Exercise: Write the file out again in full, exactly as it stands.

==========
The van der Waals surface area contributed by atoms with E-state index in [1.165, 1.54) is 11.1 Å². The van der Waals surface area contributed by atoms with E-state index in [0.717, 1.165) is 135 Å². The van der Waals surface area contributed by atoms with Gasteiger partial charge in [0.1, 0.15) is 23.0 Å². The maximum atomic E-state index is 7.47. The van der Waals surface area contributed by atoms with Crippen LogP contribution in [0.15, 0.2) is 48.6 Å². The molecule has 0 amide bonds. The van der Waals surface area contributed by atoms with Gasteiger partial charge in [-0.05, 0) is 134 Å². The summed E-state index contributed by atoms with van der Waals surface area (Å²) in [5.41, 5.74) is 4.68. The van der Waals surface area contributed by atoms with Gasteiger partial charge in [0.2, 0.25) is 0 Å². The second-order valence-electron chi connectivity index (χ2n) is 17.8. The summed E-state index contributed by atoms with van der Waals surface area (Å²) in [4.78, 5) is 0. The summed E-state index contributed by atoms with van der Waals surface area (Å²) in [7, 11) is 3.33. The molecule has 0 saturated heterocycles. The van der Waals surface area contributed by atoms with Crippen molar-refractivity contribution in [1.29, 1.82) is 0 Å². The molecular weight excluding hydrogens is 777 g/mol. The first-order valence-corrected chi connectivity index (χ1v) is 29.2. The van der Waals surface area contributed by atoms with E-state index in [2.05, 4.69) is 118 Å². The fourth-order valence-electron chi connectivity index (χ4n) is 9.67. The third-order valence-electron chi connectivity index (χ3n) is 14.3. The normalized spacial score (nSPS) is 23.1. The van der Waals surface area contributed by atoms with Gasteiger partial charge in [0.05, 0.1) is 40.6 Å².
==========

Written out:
The van der Waals surface area contributed by atoms with E-state index in [1.165, 1.54) is 11.1 Å². The van der Waals surface area contributed by atoms with E-state index in [0.717, 1.165) is 135 Å². The van der Waals surface area contributed by atoms with Gasteiger partial charge in [0.1, 0.15) is 23.0 Å². The maximum atomic E-state index is 7.47. The van der Waals surface area contributed by atoms with Crippen LogP contribution in [0.15, 0.2) is 48.6 Å². The molecule has 0 amide bonds. The van der Waals surface area contributed by atoms with Gasteiger partial charge in [-0.05, 0) is 134 Å². The summed E-state index contributed by atoms with van der Waals surface area (Å²) in [5.41, 5.74) is 4.68. The van der Waals surface area contributed by atoms with Gasteiger partial charge in [0.2, 0.25) is 0 Å². The second-order valence-electron chi connectivity index (χ2n) is 17.8. The summed E-state index contributed by atoms with van der Waals surface area (Å²) in [4.78, 5) is 0. The summed E-state index contributed by atoms with van der Waals surface area (Å²) in [7, 11) is 3.33. The molecule has 0 saturated heterocycles. The van der Waals surface area contributed by atoms with Crippen molar-refractivity contribution in [1.29, 1.82) is 0 Å². The molecular weight excluding hydrogens is 777 g/mol. The first-order valence-corrected chi connectivity index (χ1v) is 29.2. The van der Waals surface area contributed by atoms with E-state index in [2.05, 4.69) is 118 Å². The fourth-order valence-electron chi connectivity index (χ4n) is 9.67. The third-order valence-electron chi connectivity index (χ3n) is 14.3. The normalized spacial score (nSPS) is 23.1. The van der Waals surface area contributed by atoms with Gasteiger partial charge in [0.05, 0.1) is 40.6 Å².